The results of this study show that the male to female ratio in patients of pulmonary tuberculosis is 2:1, which is in concurrence with other reports.2,3 But the proportion of sputum positive to sputum negative is 4.4:1, which though significant is not in concurrence with various other reports, which state that in tuberculosis control programs, such ratio should be 1: 1. Whether this reflects the increased prevalence, under treatment of smear negative cases, or better quality of sputum collection and analysis is difficult to predict because of the small group and retrospective nature of the study.
Another significant observation is that the male to female ratio among sputum positive cases remains at 2:1, implying women are equally motivable to produce adequate quality sputum and be diagnosed as sputum positive. A recent study7 found the opposite finding and they attributed it to inadequate sputum collection and social stigma/cultural barriers in females.
Age-wise distribution of patients also brought out some interesting observations. Almost 60–65% of patients were found to be in the young and reproductive age group, more so among sputum positives and females, leading to the inference that more sputum positive females were diagnosed in this group. This has strong implications in tuberculosis control strategies.
Females in the reproductive age group are (a) at a higher risk of transmitting infection to the child, at times attributed to nursing, (b) at a higher risk of complications because of attendant antenatal and postnatal morbidity, especially in developing countries, and (c) at a higher risk of default, due to various reasons like work at home, childcare, inconvenience to visit DOTS center, etc.7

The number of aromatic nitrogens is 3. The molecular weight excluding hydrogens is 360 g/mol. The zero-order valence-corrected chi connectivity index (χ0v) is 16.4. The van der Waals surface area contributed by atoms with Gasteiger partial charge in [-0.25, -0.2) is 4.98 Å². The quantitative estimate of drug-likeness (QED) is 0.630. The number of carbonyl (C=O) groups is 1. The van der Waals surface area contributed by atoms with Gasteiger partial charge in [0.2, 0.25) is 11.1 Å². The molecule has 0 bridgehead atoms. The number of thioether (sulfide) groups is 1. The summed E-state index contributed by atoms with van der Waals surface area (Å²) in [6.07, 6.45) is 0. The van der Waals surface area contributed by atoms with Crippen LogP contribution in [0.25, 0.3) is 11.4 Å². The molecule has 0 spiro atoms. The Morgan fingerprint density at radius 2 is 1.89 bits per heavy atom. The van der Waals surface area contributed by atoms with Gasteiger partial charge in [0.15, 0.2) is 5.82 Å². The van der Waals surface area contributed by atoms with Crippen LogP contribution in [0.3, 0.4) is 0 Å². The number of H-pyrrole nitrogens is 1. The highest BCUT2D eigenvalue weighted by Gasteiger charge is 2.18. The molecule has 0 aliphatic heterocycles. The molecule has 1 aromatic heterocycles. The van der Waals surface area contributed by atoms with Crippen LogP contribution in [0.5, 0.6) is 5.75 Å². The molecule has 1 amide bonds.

Same was the findings among males too. In developing countries and countries with high prevalence, due to various socioeconomic reasons like males being sole breadwinners, higher chances of being employed in the unorganized sectors, lesser chances of awareness about diseases, probability of default is high. Anecdotal evidence also suggests that males in reproductive age group have found it inconvenient to attend DOTS centers because of their work timings. All these aspects should be looked into and appropriate strategies be developed.
Last but not the least, approximately one-fifth of patients belonged to the geriatric age group (in both sexes). This group generally has coexistent systemic diseases, which makes them prone to complications of the disease, spread of disease, and difficultly in treating because of side effects involved. Moreover, the inconveniences to visit DOTS centers because of ill health and necessity of an accompanying attendant may lead to noncompletion of treatment and higher chances of drug resistance.
In conclusion, the results of this study show that in patients of pulmonary tuberculosis, (a) male to female ratio was 2:1, (b) smear positive to smear negative ratio was 4.4:1, (c) large numbers of patients were in the young and reproductive age group, and (d) approximately one-fifth of patients belonged to the geriatric age group. These findings become highly relevant and very significant in planning different strategies in tuberculosis control programs, especially in countries with high prevalence and poor resources.
Source of Support: Nil
Conflict of Interest: None declared.